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Breaking News: Pueblo Residents Demand Investigation into Pueblo Animal Services Lobbying and Roboca

Updated: Jun 7, 2019



We recently reported that the Humane Society of Pikes Peak Region (HSPPR), which runs Pueblo Animal Services (PAS) under a contract they have with the City of Pueblo, Colorado, appears to have been using PAS resources in order to lobby citizens in what seems to be an overt conflict of interest, to continue killing and avoid oversight.

The basic issue is that a proposed new ordinance, the Pueblo Animal Protection Act (PAPA), would require the Pueblo animal shelter to do more to save animals' lives in order to reduce its unusually high kill rate. According to State records, PAS and HSPPR have two of the lowest save rates of any shelters in the state.

A significant portion of HSPPR's annual revenue comes from their Pueblo contract, which also generates additional donations to the organization, because it runs the shelter. The total income is substantial; enough that HSPPR pays their CEO, Jan McHugh-Smith, a comfy $200,000 salary, plus other compensation. Income between HSPPR and PAS totals about $7.4 million, just for government contracted services alone, like the contract with the City of Pueblo. Include donations and other income (from adoption fees, etc.) and the total income is over $14 million, adding up to PAS, HSPPR and Smith having massive conflicts of interest relating to the discussion of PAPA.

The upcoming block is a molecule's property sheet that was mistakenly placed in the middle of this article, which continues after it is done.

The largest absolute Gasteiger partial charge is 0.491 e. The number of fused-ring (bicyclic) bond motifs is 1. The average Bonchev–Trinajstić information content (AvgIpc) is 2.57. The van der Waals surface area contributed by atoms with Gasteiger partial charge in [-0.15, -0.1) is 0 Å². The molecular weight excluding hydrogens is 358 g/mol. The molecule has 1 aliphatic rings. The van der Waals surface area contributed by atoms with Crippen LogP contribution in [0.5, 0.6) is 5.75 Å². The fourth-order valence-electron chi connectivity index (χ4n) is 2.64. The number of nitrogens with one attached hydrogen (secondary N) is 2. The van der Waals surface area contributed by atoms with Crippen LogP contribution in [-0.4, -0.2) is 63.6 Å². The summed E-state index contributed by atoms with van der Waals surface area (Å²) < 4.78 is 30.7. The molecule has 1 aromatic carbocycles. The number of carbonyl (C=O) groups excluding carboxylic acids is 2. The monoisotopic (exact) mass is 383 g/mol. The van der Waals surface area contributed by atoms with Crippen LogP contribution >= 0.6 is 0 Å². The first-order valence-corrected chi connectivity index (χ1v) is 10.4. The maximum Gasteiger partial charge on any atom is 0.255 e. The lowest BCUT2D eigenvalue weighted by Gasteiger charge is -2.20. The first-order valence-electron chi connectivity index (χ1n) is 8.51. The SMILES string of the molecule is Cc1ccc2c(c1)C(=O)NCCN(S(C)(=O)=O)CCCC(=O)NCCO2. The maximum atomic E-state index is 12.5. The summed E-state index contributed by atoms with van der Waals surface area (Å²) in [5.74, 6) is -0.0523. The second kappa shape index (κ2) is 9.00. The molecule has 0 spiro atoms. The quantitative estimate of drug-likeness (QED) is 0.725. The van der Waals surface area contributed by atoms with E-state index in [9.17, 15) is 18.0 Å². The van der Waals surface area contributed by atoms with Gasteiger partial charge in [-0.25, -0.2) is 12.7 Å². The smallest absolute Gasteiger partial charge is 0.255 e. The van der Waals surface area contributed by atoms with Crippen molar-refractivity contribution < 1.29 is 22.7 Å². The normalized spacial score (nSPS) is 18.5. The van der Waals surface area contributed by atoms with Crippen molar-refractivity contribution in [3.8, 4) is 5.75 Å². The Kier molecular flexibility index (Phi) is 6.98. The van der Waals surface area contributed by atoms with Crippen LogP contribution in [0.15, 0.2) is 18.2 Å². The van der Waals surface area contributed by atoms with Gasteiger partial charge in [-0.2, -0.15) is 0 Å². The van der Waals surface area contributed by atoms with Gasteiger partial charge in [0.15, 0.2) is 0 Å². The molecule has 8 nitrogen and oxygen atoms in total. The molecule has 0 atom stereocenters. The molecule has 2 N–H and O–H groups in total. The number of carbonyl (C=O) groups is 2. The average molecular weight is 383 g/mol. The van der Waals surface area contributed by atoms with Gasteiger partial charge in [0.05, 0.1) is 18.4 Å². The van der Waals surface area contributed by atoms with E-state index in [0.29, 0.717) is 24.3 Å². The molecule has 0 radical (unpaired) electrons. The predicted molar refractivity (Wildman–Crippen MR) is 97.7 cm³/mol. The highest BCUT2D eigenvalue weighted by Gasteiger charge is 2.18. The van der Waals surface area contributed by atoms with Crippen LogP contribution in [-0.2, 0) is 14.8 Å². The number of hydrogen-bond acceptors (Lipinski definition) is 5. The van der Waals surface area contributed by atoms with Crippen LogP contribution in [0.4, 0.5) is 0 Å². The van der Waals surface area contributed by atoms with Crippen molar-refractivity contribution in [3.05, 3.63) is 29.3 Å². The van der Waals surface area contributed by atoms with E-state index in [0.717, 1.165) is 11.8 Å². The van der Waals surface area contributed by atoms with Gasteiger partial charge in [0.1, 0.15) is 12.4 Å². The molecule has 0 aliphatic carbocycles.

Normal ethical standards would require, therefore, that PAS, HSPPR and Smith avoid unnecessary participation in public debate about the proposed ordinance, or in the very least, disclose their conflicts of interest whenever they do participate. They have done neither of those things. Instead, they have been the most vocal public opponent to PAPA, making dire predictions about the impact the ordinance would have on animals, none of which - it should be emphasized - have occurred in places similar laws have been enacted. Even worse: as their arguments have been systemically and publicly debunked, they have continued heating up their rhetoric, sometimes appearing to use public resources, and misusing their positions as government agents, for the purpose of lobbying against the regulation PAPA would apply to them.